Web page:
Trigger finger, also known as stenosing tenosynovitis, is a condition that causes one or more fingers to get stuck in a bent position and then suddenly snap straight. The cause of trigger finger is usually due to inflammation or irritation of the flexor tendon sheath in the affected finger or thumb. The flexor tendon is a tough cord-like structure that connects the muscles of the forearm to the bones in the fingers and thumb, allowing them to bend.
When the flexor tendon becomes irritated or inflamed, the tendon sheath narrows, making it difficult for the tendon to glide smoothly through the sheath. As a result, the tendon can get stuck or catch, causing the finger to lock in a bent position. This can cause pain, stiffness, and a popping or clicking sensation when the finger is moved.
Trigger finger, also known as stenosing tenosynovitis, is a condition where one of the fingers or thumb gets stuck in a bent position and then suddenly snaps back into place, like a trigger being pulled and released. The symptoms of trigger finger may include:
Several factors can contribute to the development of trigger finger, including repetitive gripping or grasping activities, such as typing or playing a musical instrument. Certain medical conditions, such as rheumatoid arthritis, diabetes, or gout, can also increase the risk of developing trigger finger.
The exact cause of the inflammation is not always clear, but several factors may contribute to the development of trigger finger, including:
Repetitive Motion: Activities that involve repetitive gripping or grasping, such as playing an instrument, using tools, or typing, can increase the risk of developing trigger finger.
Medical Conditions: Certain medical conditions, such as rheumatoid arthritis, diabetes, and hypothyroidism, can increase the risk of developing trigger finger.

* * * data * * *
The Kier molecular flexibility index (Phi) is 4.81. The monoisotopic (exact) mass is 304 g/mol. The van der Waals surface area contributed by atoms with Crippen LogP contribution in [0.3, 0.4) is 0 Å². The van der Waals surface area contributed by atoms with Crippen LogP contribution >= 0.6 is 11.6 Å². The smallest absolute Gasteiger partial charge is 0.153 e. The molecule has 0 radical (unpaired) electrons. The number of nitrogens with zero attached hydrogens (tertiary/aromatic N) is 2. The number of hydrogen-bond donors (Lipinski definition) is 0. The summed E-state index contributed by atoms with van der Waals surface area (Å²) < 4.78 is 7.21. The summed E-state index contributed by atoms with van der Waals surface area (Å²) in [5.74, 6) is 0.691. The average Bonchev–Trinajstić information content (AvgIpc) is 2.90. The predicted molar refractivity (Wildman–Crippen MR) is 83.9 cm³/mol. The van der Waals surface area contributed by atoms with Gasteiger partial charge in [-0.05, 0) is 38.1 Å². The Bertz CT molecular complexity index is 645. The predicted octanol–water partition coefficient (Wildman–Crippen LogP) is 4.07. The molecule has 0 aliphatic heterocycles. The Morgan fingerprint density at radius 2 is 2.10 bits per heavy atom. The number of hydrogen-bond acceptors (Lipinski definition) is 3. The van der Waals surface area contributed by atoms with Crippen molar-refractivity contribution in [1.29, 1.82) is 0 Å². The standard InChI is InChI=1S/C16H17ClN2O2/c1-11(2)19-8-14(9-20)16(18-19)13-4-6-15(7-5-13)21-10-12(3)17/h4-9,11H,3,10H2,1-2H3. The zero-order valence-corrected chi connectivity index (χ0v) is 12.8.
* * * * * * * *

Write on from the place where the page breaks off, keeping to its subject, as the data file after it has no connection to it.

Injury: A direct injury to the affected finger or thumb can cause inflammation and lead to trigger finger.
Gender: Women are more likely to develop trigger finger than men.
Age: Trigger finger is more common in people over the age of 40.
Genetics: There may be a genetic component to trigger finger, as it tends to run in families.
Medications: Certain medications, such as steroids, can increase the risk of developing trigger finger.
To diagnose a trigger finger condition, a doctor will typically perform a physical exam and review your medical history. During the physical exam, the doctor will assess the affected finger or thumb for signs of inflammation, such as swelling, redness, and tenderness. They will also assess finger mobility and look for any nodules or bumps on the affected finger or thumb.
In some cases, the doctor may perform additional tests, such as an ultrasound or X-ray, to rule out other conditions that can cause similar symptoms, such as arthritis or a bone fracture.
The doctor may also perform a “trigger test,” where they ask you to make a fist and then open your hand slowly. If you have trigger finger, the affected finger or thumb may snap or lock when you try to straighten it.
Treatment for trigger finger may depend on the severity of the condition. In some cases, conservative treatments may be effective, while more severe cases may require surgery. Some of the treatment options for trigger finger may include:
Rest and Immobilization: Resting the affected finger or thumb and avoiding activities that cause pain can help reduce inflammation and relieve symptoms.
Splinting: Wearing a splint to keep the affected finger or thumb straight can help reduce inflammation and relieve symptoms.
Anti-inflammatory Medications: Nonsteroidal anti-inflammatory drugs (NSAIDs), such as ibuprofen, can help reduce inflammation and relieve pain.
Corticosteroid Injections: Injecting corticosteroids into the affected area can help reduce inflammation and relieve symptoms.
Hand Therapy: A physical or occupational therapist can teach exercises to improve finger and hand mobility and reduce pain.
Surgery: In severe cases, surgery may be necessary to release the constricted tendon sheath and restore normal finger or thumb movement.